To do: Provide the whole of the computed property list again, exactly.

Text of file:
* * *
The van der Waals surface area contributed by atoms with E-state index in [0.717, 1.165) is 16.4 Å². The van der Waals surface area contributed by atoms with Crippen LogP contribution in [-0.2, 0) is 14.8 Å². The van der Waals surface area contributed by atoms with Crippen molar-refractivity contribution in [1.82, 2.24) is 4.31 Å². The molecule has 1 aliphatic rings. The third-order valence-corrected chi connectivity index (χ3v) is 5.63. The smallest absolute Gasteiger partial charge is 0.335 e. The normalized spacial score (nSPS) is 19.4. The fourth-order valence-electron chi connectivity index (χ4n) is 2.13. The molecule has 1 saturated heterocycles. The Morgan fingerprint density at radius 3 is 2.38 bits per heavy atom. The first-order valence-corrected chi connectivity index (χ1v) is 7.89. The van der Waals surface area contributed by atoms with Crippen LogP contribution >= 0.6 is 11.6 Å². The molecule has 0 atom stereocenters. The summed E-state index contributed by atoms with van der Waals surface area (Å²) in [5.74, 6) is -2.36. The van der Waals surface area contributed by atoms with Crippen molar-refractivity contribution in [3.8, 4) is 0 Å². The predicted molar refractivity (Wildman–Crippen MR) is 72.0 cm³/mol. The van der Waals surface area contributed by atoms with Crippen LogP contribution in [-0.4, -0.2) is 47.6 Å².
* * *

The van der Waals surface area contributed by atoms with E-state index in [0.717, 1.165) is 16.4 Å². The van der Waals surface area contributed by atoms with Crippen LogP contribution in [-0.2, 0) is 14.8 Å². The van der Waals surface area contributed by atoms with Crippen molar-refractivity contribution in [1.82, 2.24) is 4.31 Å². The molecule has 1 aliphatic rings. The third-order valence-corrected chi connectivity index (χ3v) is 5.63. The smallest absolute Gasteiger partial charge is 0.335 e. The normalized spacial score (nSPS) is 19.4. The fourth-order valence-electron chi connectivity index (χ4n) is 2.13. The molecule has 1 saturated heterocycles. The Morgan fingerprint density at radius 3 is 2.38 bits per heavy atom. The first-order valence-corrected chi connectivity index (χ1v) is 7.89. The van der Waals surface area contributed by atoms with Crippen LogP contribution >= 0.6 is 11.6 Å². The molecule has 0 atom stereocenters. The summed E-state index contributed by atoms with van der Waals surface area (Å²) in [5.74, 6) is -2.36. The van der Waals surface area contributed by atoms with Crippen molar-refractivity contribution in [3.8, 4) is 0 Å². The predicted molar refractivity (Wildman–Crippen MR) is 72.0 cm³/mol. The van der Waals surface area contributed by atoms with Crippen LogP contribution in [-0.4, -0.2) is 47.6 Å².